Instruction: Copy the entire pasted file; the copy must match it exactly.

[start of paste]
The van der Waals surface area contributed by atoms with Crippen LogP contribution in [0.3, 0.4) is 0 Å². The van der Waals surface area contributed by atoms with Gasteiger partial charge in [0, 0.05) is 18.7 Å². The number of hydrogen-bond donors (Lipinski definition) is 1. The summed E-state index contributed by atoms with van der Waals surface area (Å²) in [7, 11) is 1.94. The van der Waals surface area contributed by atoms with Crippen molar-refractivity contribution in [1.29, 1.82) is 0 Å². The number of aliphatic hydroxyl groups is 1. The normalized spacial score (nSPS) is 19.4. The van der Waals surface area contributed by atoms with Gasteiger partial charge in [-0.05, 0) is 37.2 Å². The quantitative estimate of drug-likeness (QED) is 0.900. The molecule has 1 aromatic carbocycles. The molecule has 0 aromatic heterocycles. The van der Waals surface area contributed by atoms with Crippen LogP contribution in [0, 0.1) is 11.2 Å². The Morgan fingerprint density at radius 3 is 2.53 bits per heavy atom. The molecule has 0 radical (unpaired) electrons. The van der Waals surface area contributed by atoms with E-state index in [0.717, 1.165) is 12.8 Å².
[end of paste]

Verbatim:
The van der Waals surface area contributed by atoms with Crippen LogP contribution in [0.3, 0.4) is 0 Å². The van der Waals surface area contributed by atoms with Gasteiger partial charge in [0, 0.05) is 18.7 Å². The number of hydrogen-bond donors (Lipinski definition) is 1. The summed E-state index contributed by atoms with van der Waals surface area (Å²) in [7, 11) is 1.94. The van der Waals surface area contributed by atoms with Crippen molar-refractivity contribution in [1.29, 1.82) is 0 Å². The number of aliphatic hydroxyl groups is 1. The normalized spacial score (nSPS) is 19.4. The van der Waals surface area contributed by atoms with Gasteiger partial charge in [-0.05, 0) is 37.2 Å². The quantitative estimate of drug-likeness (QED) is 0.900. The molecule has 1 aromatic carbocycles. The molecule has 0 aromatic heterocycles. The van der Waals surface area contributed by atoms with Crippen LogP contribution in [0, 0.1) is 11.2 Å². The Morgan fingerprint density at radius 3 is 2.53 bits per heavy atom. The molecule has 0 radical (unpaired) electrons. The van der Waals surface area contributed by atoms with E-state index in [0.717, 1.165) is 12.8 Å².